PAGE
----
Peacock butterfly caterpillar

Peacock butterfly caterpillar
Peacock butterfly caterpillar – this one has wandered away from the defoliated nettle it was living on. Its orange feet (prolegs) mean it is quite “grown up”, for a peacock caterpillar.

The shiny, spikey black caterpillars of peacock butterflies feed on nettles.

We’ve fallen out of love with nettles – probably because they sting! – but they used to be more widely valued: as a vegetable, a medicinal herb and for making a (rather nice) textile. They’re a good plant for recycling nutrients and are rich in nitrogen, making them a valuable addition to the compost heap. And, of course, they’re good for wildlife.

Perennial nettles do spread easily, but they’re also easily pulled up, especially if you mulch around them. So, if you have the space, they’re a worthwhile addition to any wildlife garden area.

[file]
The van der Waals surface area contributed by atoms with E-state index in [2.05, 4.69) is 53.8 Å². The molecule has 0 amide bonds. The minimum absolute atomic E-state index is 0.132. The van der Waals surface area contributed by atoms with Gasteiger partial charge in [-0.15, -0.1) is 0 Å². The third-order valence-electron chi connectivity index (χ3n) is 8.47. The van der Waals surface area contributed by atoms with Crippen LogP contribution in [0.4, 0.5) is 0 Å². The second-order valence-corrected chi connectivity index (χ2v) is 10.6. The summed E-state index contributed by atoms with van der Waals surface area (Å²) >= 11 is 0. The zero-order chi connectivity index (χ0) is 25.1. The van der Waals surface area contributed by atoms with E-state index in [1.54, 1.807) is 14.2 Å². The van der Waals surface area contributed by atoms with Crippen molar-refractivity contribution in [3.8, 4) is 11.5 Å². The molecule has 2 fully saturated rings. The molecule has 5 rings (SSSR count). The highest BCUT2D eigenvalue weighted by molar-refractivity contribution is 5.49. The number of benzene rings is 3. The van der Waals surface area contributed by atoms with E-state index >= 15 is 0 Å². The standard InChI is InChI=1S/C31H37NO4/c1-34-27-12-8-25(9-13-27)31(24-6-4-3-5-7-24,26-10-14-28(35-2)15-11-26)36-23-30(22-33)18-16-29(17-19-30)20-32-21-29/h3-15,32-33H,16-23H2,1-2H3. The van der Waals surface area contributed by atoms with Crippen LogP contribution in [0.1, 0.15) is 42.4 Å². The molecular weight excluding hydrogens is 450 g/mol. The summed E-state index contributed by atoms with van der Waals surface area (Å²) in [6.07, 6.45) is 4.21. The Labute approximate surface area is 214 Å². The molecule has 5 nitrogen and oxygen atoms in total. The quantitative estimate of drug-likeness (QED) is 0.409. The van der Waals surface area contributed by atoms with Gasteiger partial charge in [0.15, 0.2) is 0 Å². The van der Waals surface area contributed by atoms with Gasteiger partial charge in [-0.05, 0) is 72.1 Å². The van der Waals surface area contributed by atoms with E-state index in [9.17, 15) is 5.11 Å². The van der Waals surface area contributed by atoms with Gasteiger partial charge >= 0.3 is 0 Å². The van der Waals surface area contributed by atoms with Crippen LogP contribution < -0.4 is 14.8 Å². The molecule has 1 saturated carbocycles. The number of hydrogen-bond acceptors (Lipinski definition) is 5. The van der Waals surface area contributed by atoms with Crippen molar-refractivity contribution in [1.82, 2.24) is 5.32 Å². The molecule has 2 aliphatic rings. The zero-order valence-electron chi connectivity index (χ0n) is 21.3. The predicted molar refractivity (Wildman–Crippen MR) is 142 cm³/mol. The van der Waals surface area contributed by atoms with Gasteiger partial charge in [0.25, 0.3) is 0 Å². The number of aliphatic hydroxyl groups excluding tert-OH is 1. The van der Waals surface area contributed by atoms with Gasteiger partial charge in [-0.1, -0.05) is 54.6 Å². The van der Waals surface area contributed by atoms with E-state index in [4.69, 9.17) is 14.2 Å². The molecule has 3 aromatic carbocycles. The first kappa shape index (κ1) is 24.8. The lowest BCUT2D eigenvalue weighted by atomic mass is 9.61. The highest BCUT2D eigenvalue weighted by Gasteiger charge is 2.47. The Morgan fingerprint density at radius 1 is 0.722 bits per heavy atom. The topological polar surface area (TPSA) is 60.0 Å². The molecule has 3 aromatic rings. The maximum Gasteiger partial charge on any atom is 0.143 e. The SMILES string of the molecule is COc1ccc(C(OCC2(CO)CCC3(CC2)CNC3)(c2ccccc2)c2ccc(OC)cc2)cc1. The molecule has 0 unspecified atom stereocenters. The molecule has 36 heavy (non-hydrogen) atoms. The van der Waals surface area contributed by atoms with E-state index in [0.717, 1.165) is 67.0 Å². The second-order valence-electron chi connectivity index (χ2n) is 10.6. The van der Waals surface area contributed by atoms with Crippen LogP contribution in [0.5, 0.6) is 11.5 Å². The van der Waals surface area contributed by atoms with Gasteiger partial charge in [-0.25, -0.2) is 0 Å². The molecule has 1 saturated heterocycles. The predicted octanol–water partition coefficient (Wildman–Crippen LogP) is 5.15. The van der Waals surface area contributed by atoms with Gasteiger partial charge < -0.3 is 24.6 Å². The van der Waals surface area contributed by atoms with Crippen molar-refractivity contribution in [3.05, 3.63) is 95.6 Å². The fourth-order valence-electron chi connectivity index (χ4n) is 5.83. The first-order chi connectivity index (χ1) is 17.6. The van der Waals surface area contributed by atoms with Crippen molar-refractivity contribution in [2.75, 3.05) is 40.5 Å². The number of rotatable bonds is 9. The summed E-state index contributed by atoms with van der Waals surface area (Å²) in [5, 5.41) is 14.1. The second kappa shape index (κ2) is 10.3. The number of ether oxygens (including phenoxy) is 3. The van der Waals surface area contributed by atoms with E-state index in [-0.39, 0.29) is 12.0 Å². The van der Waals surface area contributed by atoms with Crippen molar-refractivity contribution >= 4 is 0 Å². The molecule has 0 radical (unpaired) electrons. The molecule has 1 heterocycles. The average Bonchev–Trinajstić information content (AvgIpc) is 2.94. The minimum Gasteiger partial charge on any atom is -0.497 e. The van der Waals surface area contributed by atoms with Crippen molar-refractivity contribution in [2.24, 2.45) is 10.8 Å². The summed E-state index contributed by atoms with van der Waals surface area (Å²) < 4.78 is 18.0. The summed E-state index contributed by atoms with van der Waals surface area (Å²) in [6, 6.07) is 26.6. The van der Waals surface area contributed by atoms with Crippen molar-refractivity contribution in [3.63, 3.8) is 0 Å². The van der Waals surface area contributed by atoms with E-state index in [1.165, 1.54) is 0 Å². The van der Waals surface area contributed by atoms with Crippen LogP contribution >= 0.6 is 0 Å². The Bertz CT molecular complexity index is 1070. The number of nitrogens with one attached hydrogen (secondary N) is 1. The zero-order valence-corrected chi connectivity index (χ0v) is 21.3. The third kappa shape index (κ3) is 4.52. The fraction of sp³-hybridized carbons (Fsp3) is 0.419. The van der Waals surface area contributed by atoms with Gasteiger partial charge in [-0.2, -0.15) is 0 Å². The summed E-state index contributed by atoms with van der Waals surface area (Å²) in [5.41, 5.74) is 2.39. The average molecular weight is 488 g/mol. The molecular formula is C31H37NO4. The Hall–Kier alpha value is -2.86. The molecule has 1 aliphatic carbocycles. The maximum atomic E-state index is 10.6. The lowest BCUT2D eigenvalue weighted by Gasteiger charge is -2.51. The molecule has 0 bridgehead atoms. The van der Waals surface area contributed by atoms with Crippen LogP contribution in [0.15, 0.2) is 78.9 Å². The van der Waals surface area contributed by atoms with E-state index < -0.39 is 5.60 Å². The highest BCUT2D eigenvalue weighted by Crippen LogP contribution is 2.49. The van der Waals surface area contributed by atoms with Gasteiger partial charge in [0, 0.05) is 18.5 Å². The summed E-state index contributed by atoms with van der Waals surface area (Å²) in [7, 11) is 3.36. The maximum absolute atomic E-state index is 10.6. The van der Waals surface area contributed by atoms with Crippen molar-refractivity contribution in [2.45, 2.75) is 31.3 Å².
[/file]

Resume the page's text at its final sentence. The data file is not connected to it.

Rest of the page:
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2 thoughts on “Peacock butterfly caterpillar”

  1. I only found out this year what all these black caterpillars were! I’ve been having to wade through a lot of nettles during reptile surveys.

    Nettles are good for ‘cleansing the blood too’ – pity the tea tastes absolutely fowl.

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